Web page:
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Global landmines meeting: Africa's engagement praised

Phnom Penh, Cambodia – Africa’s leadership in the fight against anti-personnel mines will be front and centre and next week’s Eleventh Meeting of the States Parties (11MSP) of the Anti-Personnel Mine Ban Convention, or Ottawa Convention, in Phnom Penh, Cambodia. Several African states have committed to participate at a high level at what amounts to the world’s largest gathering of anti-landmines diplomats and experts.

“I am grateful that so many African states will be represented at the 11MSP by Ministers or Deputy Ministers,” said senior Cambodian Minister H.E. PRAK Sokhonn, who will preside over the 11MSP. “Like Cambodia, many of these states are also affected by landmines. Their ongoing high level interest in our common cause will help remind the world that our task is not yet complete.”

Burundi’s Minister of Public Security, Alain Guillaume Bunyoni, and Uganda’s Minister of State for Disaster Preparedness and Refugees, Musa Ecweru, will participate in the 11MSP. Both States have worked for over a decade to clear anti-personnel mines and are on the verge of being able to announce completion of their mine clearance obligations under the Convention.

Other African high level participants in the 11MSP include Deputy Ministers of Foreign Affairs from Mozambique and South Sudan and Guinea-Bissau’s Deputy Minister of Defence. Mozambique, South Sudan and Guinea-Bissau are also continuing efforts to clear all areas containing anti-personnel mines and to assist landmine survivors.

“With a Meeting of the States Parties taking place in Cambodia, the anti-landmines movement is returning to one of its birthplaces,” said H.E. PRAK Sokhonn. “We are well aware that this movement also emerged from mine-affected communities in many African countries. We are united in a global effort to end the suffering caused by anti-personnel mines.”

Almost every African state has joined the Anti-Personnel Mine Ban Convention, including the world’s newest state, South Sudan, which made adherence to the Convention one of its first multilateral commitments. With 50 States Parties to the Convention in Africa, only Egypt, Libya, Morocco and Somalia remain outside this landmark humanitarian instrument. There is optimism that Libya could soon join the global anti-landmines movement given the April 2011 pledge by the Libyan National Transitional Council that it would not use landmines.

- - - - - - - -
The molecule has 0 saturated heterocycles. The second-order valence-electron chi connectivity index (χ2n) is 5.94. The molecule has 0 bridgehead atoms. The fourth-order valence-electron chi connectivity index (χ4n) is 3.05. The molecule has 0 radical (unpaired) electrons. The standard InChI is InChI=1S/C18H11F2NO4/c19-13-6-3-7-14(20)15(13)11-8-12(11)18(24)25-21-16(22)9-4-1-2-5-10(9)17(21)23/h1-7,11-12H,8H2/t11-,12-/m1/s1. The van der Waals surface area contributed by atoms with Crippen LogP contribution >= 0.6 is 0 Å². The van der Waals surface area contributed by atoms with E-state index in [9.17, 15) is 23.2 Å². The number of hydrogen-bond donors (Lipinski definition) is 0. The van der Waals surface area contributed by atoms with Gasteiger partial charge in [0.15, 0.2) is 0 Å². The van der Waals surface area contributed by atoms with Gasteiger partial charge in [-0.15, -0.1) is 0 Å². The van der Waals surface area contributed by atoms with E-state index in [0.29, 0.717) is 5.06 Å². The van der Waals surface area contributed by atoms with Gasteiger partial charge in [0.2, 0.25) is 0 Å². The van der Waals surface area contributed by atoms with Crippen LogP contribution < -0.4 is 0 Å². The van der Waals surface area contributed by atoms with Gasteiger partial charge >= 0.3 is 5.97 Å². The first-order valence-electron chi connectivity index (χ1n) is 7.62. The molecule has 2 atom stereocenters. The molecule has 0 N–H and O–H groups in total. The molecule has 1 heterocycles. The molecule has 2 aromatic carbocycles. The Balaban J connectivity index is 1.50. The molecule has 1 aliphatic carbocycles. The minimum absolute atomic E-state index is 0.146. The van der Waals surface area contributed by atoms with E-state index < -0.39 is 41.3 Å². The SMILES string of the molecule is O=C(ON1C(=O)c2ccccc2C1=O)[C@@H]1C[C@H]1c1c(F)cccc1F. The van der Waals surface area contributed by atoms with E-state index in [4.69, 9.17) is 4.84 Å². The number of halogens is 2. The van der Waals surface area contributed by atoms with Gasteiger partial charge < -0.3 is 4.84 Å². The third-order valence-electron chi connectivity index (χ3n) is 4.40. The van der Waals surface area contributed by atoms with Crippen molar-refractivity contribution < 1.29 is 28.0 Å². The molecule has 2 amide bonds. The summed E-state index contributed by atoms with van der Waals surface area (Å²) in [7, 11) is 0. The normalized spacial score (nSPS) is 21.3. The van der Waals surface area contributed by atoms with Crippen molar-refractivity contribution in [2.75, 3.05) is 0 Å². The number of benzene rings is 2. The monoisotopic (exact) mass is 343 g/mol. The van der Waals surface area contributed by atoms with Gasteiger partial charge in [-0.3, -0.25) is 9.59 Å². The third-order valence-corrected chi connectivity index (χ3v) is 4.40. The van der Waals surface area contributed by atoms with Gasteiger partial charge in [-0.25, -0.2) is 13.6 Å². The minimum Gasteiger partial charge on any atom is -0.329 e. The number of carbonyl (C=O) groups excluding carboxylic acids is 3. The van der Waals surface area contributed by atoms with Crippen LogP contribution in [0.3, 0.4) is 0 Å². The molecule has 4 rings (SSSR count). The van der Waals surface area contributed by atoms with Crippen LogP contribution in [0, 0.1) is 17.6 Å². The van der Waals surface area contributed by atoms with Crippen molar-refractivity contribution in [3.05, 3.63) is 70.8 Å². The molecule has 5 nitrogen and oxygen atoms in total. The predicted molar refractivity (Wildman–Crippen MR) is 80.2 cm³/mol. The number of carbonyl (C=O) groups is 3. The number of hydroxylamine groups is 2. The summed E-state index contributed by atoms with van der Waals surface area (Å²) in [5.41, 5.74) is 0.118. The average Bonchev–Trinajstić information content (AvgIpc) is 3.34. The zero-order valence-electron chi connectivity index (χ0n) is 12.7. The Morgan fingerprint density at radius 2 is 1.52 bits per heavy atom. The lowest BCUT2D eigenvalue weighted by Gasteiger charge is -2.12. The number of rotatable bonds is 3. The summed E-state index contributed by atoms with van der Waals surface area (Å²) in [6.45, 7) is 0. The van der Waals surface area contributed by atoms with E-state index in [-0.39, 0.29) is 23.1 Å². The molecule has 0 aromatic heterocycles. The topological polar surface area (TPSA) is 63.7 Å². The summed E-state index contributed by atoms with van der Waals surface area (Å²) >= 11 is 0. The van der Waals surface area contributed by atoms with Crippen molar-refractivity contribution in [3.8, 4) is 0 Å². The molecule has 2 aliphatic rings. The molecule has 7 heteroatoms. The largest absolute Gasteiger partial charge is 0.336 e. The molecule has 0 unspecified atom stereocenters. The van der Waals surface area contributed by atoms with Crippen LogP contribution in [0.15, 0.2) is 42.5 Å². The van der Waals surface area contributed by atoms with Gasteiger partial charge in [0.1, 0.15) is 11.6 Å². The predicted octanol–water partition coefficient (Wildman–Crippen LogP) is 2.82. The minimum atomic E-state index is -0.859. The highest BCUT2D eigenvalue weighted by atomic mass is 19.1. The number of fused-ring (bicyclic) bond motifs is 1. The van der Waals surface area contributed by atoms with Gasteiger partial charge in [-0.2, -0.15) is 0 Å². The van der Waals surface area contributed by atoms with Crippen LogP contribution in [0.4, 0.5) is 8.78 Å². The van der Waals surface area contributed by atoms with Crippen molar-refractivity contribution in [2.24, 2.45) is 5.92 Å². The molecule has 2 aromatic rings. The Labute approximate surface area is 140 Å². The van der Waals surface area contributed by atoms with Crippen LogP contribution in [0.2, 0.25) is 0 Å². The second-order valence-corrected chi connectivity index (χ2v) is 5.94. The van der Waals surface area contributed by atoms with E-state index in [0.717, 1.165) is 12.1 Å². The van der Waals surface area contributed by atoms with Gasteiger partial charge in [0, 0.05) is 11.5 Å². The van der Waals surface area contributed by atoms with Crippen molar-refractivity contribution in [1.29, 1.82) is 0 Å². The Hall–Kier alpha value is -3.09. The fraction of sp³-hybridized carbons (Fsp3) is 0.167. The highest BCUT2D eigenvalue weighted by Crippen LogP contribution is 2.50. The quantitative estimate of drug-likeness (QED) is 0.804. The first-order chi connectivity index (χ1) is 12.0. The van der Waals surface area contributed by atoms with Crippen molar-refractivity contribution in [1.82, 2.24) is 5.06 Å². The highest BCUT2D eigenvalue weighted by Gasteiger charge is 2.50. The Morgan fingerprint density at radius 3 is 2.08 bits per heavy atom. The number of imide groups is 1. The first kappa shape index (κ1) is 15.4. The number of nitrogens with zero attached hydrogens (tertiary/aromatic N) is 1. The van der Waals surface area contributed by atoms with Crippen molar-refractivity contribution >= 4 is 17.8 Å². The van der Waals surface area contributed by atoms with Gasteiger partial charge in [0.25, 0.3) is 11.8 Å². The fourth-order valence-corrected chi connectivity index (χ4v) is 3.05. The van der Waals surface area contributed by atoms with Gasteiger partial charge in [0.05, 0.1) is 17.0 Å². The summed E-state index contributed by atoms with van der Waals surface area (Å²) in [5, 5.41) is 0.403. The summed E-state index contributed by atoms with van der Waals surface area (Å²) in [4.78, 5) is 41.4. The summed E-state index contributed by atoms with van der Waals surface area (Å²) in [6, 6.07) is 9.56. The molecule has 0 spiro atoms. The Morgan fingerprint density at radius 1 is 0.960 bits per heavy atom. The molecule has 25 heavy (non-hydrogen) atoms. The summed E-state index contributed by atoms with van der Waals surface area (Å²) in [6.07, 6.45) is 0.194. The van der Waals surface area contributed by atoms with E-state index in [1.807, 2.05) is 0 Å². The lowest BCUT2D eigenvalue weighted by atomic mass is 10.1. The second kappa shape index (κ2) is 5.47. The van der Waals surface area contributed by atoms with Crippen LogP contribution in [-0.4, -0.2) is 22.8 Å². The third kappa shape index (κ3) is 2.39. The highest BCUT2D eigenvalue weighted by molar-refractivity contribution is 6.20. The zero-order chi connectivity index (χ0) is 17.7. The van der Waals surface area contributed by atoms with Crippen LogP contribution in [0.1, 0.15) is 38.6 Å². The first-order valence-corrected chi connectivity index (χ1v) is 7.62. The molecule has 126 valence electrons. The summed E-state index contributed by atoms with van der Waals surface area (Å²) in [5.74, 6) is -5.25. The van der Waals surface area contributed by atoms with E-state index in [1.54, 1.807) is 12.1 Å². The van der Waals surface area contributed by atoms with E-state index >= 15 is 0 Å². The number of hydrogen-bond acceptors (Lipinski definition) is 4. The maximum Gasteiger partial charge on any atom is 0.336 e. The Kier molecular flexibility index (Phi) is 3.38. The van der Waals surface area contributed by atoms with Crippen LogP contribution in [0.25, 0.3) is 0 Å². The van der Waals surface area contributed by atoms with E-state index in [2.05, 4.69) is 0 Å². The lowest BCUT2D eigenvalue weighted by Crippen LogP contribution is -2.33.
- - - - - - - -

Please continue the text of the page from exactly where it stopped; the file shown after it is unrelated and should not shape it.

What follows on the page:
In addition to praising Africa for its commitment to the fight against anti-personnel mines, H.E. PRAK Sokhonn also lauded Finland for participating in the 11MSP at the Ministerial level. “The fact that Finland’s Minister for International Development, Heidi Hautala, will join us in Phnom Penh is strong evidence of Finland’s solidarity with mine-affected countries,” said H.E. PRAK Sokhonn.

Finland is in the final stages of completing its internal process to accede to the Convention. In addition, Finland is a major supporter of demining around the world, having contributed over €5.0 million to mine action in 2010, including over €1.4 million to Cambodia

The 11MSP kicks off on 27 November in Phnom Penh with an opening ceremony featuring the Prime Minister of Cambodia, H.E. HUN Sen, and Helen CLARK, the Administrator of the United Nations Development Programme (UNDP). The 11MSP will see over 1,000 delegates representing over 100 States, international and non-governmental organizations descending on the Cambodian capital from 27 November to 2 December 2011.

The Anti-Personnel Mine Ban Convention

The Anti-Personnel Mine Ban Convention was adopted in Oslo in 1997, opened for signature in Ottawa the same year and entered into force in 1999.

To date 158 states have joined the Convention with 153 of these reporting that they no longer hold stocks of anti-personnel mines. Over 44.5 million stockpiled mines have been destroyed by the States Parties.

34 of 50 States that at one time manufactured anti-personnel mines are now bound by the Convention’s ban on production. Most other parties have put in place moratoria on production and / or transfers of mines.

Demining has resulted in millions of square metres of once dangerous land being released for normal human activity.

26 November 2011

 



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